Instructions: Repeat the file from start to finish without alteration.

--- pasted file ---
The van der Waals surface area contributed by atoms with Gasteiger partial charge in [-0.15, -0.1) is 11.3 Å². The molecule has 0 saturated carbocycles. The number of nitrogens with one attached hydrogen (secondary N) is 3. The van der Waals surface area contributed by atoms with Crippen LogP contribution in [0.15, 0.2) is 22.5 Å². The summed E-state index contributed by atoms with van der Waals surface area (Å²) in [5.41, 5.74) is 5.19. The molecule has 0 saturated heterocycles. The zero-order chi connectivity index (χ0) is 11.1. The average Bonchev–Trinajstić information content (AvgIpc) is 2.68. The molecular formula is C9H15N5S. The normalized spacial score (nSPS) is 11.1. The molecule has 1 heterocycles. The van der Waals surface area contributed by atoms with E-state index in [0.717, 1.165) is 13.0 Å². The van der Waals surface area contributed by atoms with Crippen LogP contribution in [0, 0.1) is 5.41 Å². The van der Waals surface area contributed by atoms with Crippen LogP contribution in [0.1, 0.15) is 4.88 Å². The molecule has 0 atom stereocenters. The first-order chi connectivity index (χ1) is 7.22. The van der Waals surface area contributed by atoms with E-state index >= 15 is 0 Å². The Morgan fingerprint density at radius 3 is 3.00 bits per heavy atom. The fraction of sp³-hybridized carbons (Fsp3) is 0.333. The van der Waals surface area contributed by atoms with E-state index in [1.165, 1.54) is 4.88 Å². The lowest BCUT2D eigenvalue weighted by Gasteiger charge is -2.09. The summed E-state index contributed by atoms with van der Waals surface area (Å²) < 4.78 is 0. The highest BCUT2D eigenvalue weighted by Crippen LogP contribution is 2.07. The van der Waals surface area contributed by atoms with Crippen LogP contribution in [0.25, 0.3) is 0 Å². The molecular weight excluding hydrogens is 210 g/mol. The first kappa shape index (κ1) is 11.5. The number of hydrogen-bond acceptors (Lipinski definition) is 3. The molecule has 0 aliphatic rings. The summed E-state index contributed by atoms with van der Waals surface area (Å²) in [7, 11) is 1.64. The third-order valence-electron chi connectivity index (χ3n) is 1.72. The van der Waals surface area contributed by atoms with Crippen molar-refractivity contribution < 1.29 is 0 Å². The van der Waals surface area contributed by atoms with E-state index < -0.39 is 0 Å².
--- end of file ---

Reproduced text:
The van der Waals surface area contributed by atoms with Gasteiger partial charge in [-0.15, -0.1) is 11.3 Å². The molecule has 0 saturated carbocycles. The number of nitrogens with one attached hydrogen (secondary N) is 3. The van der Waals surface area contributed by atoms with Crippen LogP contribution in [0.15, 0.2) is 22.5 Å². The summed E-state index contributed by atoms with van der Waals surface area (Å²) in [5.41, 5.74) is 5.19. The molecule has 0 saturated heterocycles. The zero-order chi connectivity index (χ0) is 11.1. The average Bonchev–Trinajstić information content (AvgIpc) is 2.68. The molecular formula is C9H15N5S. The normalized spacial score (nSPS) is 11.1. The molecule has 1 heterocycles. The van der Waals surface area contributed by atoms with E-state index in [0.717, 1.165) is 13.0 Å². The van der Waals surface area contributed by atoms with Crippen LogP contribution in [0, 0.1) is 5.41 Å². The van der Waals surface area contributed by atoms with Crippen LogP contribution in [0.1, 0.15) is 4.88 Å². The molecule has 0 atom stereocenters. The first-order chi connectivity index (χ1) is 7.22. The van der Waals surface area contributed by atoms with E-state index >= 15 is 0 Å². The Morgan fingerprint density at radius 3 is 3.00 bits per heavy atom. The fraction of sp³-hybridized carbons (Fsp3) is 0.333. The van der Waals surface area contributed by atoms with E-state index in [1.165, 1.54) is 4.88 Å². The lowest BCUT2D eigenvalue weighted by Gasteiger charge is -2.09. The summed E-state index contributed by atoms with van der Waals surface area (Å²) < 4.78 is 0. The highest BCUT2D eigenvalue weighted by Crippen LogP contribution is 2.07. The van der Waals surface area contributed by atoms with Crippen LogP contribution in [0.25, 0.3) is 0 Å². The molecular weight excluding hydrogens is 210 g/mol. The first kappa shape index (κ1) is 11.5. The number of hydrogen-bond acceptors (Lipinski definition) is 3. The molecule has 0 aliphatic rings. The summed E-state index contributed by atoms with van der Waals surface area (Å²) in [7, 11) is 1.64. The third-order valence-electron chi connectivity index (χ3n) is 1.72. The van der Waals surface area contributed by atoms with Crippen molar-refractivity contribution < 1.29 is 0 Å². The van der Waals surface area contributed by atoms with E-state index < -0.39 is 0 Å².